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Missin carbon footprints

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Introduction

E.S.S. Human effect on the atmosphere Rhea Silva Dp-1, MBIS February, 2009 The case of missing carbon dioxide 1. What is the likely cause of the long term increase in carbon dioxide levels? One of the main reasons could be due to the increasing amount of the fossil fuels burnt today which contains crbon dioxide and as a result releases carbon dioxide upon combustion. 2. Explain the term 'carbon sink'. 'Carbon sink' is a place where carbon dioxide is absorbed or stored. 3. What evidence is given in the passage that the missing carbon dioxide ended up in the northern hemisphere? "There is good evidence that the missing carbon went north of the equator. ...read more.

Middle

Growth may be proportional to the air's carbon dioxide concentration in any year. We can age a tree by counting its rings, and the width of the rings can help us to estimate the carbon dioxide in the past years. 5. What does the passage suggest may be limiting factors to tree growth? The limiting factors to tree-growth are the lower concentrations of carbon dioxide, lower temperatures and fewer nutrients to build tissues. 6. What is it 'ironic' that the pollution from the fossil fuels may have caused tree growth to increase? It is ironic because the pollution from the fossil fuels or acid rain is often blamed for forest decline. ...read more.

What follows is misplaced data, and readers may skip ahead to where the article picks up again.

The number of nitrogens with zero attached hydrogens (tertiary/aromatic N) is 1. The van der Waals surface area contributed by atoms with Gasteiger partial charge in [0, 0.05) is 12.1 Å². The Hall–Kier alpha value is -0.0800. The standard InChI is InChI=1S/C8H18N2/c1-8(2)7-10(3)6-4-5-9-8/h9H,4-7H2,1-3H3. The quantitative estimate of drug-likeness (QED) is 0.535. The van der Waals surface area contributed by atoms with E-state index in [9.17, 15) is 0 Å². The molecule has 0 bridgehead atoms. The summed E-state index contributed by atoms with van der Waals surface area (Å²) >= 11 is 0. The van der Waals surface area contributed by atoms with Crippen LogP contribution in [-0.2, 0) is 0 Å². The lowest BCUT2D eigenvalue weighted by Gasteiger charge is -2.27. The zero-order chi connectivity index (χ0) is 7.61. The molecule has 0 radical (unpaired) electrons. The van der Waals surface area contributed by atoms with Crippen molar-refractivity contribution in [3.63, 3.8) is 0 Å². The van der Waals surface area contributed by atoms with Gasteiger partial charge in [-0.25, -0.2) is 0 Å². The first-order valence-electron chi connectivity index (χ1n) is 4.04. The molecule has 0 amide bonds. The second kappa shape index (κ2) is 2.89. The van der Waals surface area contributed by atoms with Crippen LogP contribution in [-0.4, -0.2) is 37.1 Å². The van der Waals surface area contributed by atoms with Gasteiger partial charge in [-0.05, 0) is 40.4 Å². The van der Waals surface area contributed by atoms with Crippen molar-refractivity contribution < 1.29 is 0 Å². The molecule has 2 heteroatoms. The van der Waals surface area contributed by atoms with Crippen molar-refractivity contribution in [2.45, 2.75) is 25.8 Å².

Conclusion

9. Why may rising temperature and rising carbon dioxide concentrations be an example of positive feedback? Increasing temperature increases the rate of decomposition, raises the incidence of forest fires and kills trees, so increasing the rate of supply of organic carbon to decomposers. All these processes mean that more carbon dioxide enters the atmosphere, which enhances the greenhouse effect, thus raising the temperature. Graph questions: Calculate the percentage of total sea-level rise which is predicted to occur as a consequence of thermal expansion in 2050. 18/25=72% Suggest why the effect of global warming in Antarctica might lead to a decrease in sea-level. Global warming will result in higher atmospheric and sea temperatures, which increases rates of evaporation from the water. There will therefore be a decrease in sea-level. In addition, a warmer atmosphere is capable of holding more moisture. ...read more.

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